AUSTRALIAN tennis great Evonne Goolagong Cawley is encouraging local indigenous children to have a go at tennis.
Goolagong Cawley will host a come and try day for indigenous children at the Sale Tennis Club this Sunday between 10am to 2.30pm.
This introductory clinic is a great way for five to 15-year-olds to pick up a racquet, have fun and give tennis a go.
The winner of four Australian Open, two Wimbledon and one French Open singles titles, Goolagong Cawley will be joined by national indigenous coach Ian Goolagong.
This clinic is run by the Evonne Goolagong Foundation in conjunction with Tennis Australia, and is supported by the Australian Government’s Learn Earn Legend! initiative.
The Learn Earn Legend! initiative aims to encourage and support young Indigenous Australians to stay at school, get a job and be a legend for themselves, their family and their community.
These clinics are designed to encourage young indigenous Australians to pick up a racquet, have fun and give tennis a real go, with the aim to increase the number of indigenous girls and boys playing tennis to help improve their health, education and employment opportunities.
“It’s all about coming and having a go,” Goolagong Cawley said.
“Sure we will be looking for those with great timing and co-ordination, but we will be helping people who help themselves.
“We will be looking for the boy and girl who try their hardest.
“One girl last year had spina bifida, and we picked her because she tried her heart out, she turned to my husband Roger and said ‘look, I can do this’.”
Participants could win an opportunity to receive seven free coaching sessions, with those that stay in school, attend lessons and improve in line to be selected for state and national development camps.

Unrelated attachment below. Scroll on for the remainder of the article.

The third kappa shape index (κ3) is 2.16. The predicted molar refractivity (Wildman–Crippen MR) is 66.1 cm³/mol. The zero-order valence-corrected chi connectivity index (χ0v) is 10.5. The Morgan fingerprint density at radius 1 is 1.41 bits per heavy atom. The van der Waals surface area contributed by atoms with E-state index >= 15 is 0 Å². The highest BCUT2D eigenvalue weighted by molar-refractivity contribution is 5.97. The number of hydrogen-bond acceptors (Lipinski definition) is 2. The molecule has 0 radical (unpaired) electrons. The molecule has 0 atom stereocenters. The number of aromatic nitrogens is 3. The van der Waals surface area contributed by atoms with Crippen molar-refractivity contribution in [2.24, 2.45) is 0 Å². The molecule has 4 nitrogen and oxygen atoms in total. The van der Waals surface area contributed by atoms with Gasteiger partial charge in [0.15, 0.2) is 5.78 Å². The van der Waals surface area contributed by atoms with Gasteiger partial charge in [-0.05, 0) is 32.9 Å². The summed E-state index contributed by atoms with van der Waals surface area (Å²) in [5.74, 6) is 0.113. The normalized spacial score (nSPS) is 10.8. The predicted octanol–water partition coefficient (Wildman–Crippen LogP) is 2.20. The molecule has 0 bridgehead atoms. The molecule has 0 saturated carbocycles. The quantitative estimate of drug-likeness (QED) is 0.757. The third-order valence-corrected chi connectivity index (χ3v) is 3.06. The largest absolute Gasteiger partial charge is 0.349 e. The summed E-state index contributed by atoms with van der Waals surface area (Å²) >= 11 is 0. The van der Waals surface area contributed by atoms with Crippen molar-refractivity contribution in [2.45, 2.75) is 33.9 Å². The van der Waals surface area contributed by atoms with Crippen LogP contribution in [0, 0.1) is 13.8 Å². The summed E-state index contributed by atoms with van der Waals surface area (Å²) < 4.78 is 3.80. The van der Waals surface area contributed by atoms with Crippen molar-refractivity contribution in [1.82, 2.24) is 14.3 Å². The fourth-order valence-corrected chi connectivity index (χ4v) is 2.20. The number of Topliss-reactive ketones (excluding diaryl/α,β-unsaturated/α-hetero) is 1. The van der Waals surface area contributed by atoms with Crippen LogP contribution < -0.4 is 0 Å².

Goolagong Cawley said more than 1100 indigenous Australians participated in come and try days last year, with 150 moving on to the second stage of receiving coaching support at a state camp.
“We are using tennis as a vehicle for better education and we have got a good track record,” she said.
“We have eight young people going through university and have given 35 scholarships to schools.
“We have seven fully accredited coaches and sports administrators, so it’s also about creating jobs.”
Goolagong Cawley said the concept continued to grow, with an increase of national camp participants this year.
“We had about 40 at our national camp, the year before we only had 15,” she said.
“When I was eight years old I read a story about a girl who got to go to Wimbledon and live the dream on centre court.
“I would hit against the wall and pretend I was there, I would dream about it.
“My first dream was to win Wimbledon, I have achieved that.
“My second dream, which I am working on now, is to see as many indigenous people playing tennis with a better education.
“We could find the next champion, you just never know.
“I want to help indigenous people find their dream, and we can do that through better education.”
Sale Tennis Club president Robin Lowe said Goolagong Cawley had been to the club on several occasions and has been extremely generous with her time.
“As a 13-time grand slam legend, Evonne has been inspirational with the children and it shows in the results she gets and the scholarship opportunities that she has helped to create,” she said.
Last year, 60 indigenous children took part in the program which resulted in two locals receiving scholarships through the Evonne Goolagong Foundation.
Any children interested in taking part can phone Ian Goolagong on 0434 604 103.
Another Learn Earn Legend! Tennis Come and Try Day will be held at Bairnsdale on Monday.